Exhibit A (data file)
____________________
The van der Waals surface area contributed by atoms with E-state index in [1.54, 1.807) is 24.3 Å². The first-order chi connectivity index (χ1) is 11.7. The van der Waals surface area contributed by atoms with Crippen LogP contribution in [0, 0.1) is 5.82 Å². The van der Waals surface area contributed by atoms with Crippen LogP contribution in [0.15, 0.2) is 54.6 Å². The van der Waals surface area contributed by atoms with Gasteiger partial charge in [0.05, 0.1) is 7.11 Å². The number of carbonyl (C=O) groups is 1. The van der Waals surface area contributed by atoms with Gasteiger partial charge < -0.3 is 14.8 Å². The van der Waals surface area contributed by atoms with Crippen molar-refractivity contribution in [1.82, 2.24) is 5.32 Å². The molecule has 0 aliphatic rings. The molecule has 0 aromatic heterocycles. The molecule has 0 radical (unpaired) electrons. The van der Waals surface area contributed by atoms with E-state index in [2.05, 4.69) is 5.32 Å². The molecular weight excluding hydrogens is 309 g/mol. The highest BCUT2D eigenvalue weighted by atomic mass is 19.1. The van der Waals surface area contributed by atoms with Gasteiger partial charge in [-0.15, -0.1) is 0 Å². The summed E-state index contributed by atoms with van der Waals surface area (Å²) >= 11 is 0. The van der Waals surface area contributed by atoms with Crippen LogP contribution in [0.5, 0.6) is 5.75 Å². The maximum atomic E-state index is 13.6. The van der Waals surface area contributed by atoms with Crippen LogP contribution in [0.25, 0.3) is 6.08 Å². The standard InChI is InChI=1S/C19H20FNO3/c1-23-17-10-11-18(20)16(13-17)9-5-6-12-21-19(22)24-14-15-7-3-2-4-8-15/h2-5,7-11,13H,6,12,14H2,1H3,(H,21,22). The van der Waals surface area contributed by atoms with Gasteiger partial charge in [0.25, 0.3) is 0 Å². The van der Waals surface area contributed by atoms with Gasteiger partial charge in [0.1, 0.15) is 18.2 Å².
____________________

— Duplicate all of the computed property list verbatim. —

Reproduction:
The van der Waals surface area contributed by atoms with E-state index in [1.54, 1.807) is 24.3 Å². The first-order chi connectivity index (χ1) is 11.7. The van der Waals surface area contributed by atoms with Crippen LogP contribution in [0, 0.1) is 5.82 Å². The van der Waals surface area contributed by atoms with Crippen LogP contribution in [0.15, 0.2) is 54.6 Å². The van der Waals surface area contributed by atoms with Gasteiger partial charge in [0.05, 0.1) is 7.11 Å². The number of carbonyl (C=O) groups is 1. The van der Waals surface area contributed by atoms with Gasteiger partial charge < -0.3 is 14.8 Å². The van der Waals surface area contributed by atoms with Crippen molar-refractivity contribution in [1.82, 2.24) is 5.32 Å². The molecule has 0 aliphatic rings. The molecule has 0 aromatic heterocycles. The molecule has 0 radical (unpaired) electrons. The van der Waals surface area contributed by atoms with E-state index in [2.05, 4.69) is 5.32 Å². The molecular weight excluding hydrogens is 309 g/mol. The highest BCUT2D eigenvalue weighted by atomic mass is 19.1. The van der Waals surface area contributed by atoms with Gasteiger partial charge in [-0.15, -0.1) is 0 Å². The summed E-state index contributed by atoms with van der Waals surface area (Å²) >= 11 is 0. The van der Waals surface area contributed by atoms with Crippen LogP contribution in [0.5, 0.6) is 5.75 Å². The maximum atomic E-state index is 13.6. The van der Waals surface area contributed by atoms with Crippen LogP contribution in [0.25, 0.3) is 6.08 Å². The standard InChI is InChI=1S/C19H20FNO3/c1-23-17-10-11-18(20)16(13-17)9-5-6-12-21-19(22)24-14-15-7-3-2-4-8-15/h2-5,7-11,13H,6,12,14H2,1H3,(H,21,22). The van der Waals surface area contributed by atoms with Gasteiger partial charge in [0.25, 0.3) is 0 Å². The van der Waals surface area contributed by atoms with Gasteiger partial charge in [0.1, 0.15) is 18.2 Å².